I was surprised and then pleased to see today’s Google Doodle:
It commemorates the Summer Solstice, which is today (June 21 2011). The occasion of the summer solstice was of course important to all those pagans of antiquity, exactly the sort that Christianity and Islam labored so mightily against. The ancients demonstrated their love of the solstice thus:
but for a muslim, especially during the month of Rajab al Asab (and in a few years, during Ramadan as well) we might demonstrate our love of the solstice thus:
The reason is simple – today is the day that the days get shorter, which means that fasting gets easier from here on out instead of harder. Right now, Ramadan’s 30 fasts aren’t until August, and every fast will be shorter than the one before as the days get shorter and shorter on approach to winter. In a few years, Ramadan will intersect the summer solstice, which means that fasts will get longer and then get shorter.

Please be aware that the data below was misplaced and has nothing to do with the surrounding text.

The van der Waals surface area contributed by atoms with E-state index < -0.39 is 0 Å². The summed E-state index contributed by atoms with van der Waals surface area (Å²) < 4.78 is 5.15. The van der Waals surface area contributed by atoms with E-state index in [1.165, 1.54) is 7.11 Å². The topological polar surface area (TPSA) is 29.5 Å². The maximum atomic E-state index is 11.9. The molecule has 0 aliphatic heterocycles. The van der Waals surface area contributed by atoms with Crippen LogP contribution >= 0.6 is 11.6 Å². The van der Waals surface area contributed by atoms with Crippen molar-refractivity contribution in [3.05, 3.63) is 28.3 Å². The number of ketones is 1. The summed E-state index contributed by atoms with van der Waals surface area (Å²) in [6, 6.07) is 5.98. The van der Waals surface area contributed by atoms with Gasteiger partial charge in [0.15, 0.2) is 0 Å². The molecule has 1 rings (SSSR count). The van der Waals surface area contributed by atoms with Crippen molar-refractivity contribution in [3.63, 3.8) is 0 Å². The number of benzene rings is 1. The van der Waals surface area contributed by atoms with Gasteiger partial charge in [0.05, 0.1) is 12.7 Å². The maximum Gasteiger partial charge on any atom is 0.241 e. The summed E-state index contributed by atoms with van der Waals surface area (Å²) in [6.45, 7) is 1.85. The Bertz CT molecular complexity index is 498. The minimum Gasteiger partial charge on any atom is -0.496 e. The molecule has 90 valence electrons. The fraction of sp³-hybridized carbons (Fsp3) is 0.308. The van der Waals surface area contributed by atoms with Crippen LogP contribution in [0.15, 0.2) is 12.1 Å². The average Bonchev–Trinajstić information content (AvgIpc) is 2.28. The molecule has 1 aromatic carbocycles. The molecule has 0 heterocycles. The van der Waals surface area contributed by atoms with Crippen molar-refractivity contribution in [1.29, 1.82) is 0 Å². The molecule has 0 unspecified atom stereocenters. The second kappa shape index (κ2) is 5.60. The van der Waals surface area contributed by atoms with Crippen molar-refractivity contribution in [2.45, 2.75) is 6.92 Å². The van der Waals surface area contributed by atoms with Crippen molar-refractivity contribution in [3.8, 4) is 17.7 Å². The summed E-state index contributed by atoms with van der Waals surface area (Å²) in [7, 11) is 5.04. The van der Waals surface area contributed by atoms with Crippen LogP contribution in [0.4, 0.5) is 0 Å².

If this sounds overwrought to you, well, that’s partly because it kind of is. But few matters occupy the muslim mind as much as fasting. Of course we are grateful to Allah for the opportunity to gain blessings from the fast, but we are also grateful that, as the Qur’an puts it,
He has subjected the sun and the moon (to his Law)! Each one runs (its course) for a term appointed. (13:2)
 Of course, the winter solstice should engender a corresponding sense of dread in the muslim, but not so much because Ramadan passed through the winter solstice a few years ago. We won’t have reason to dread it for about 30 years.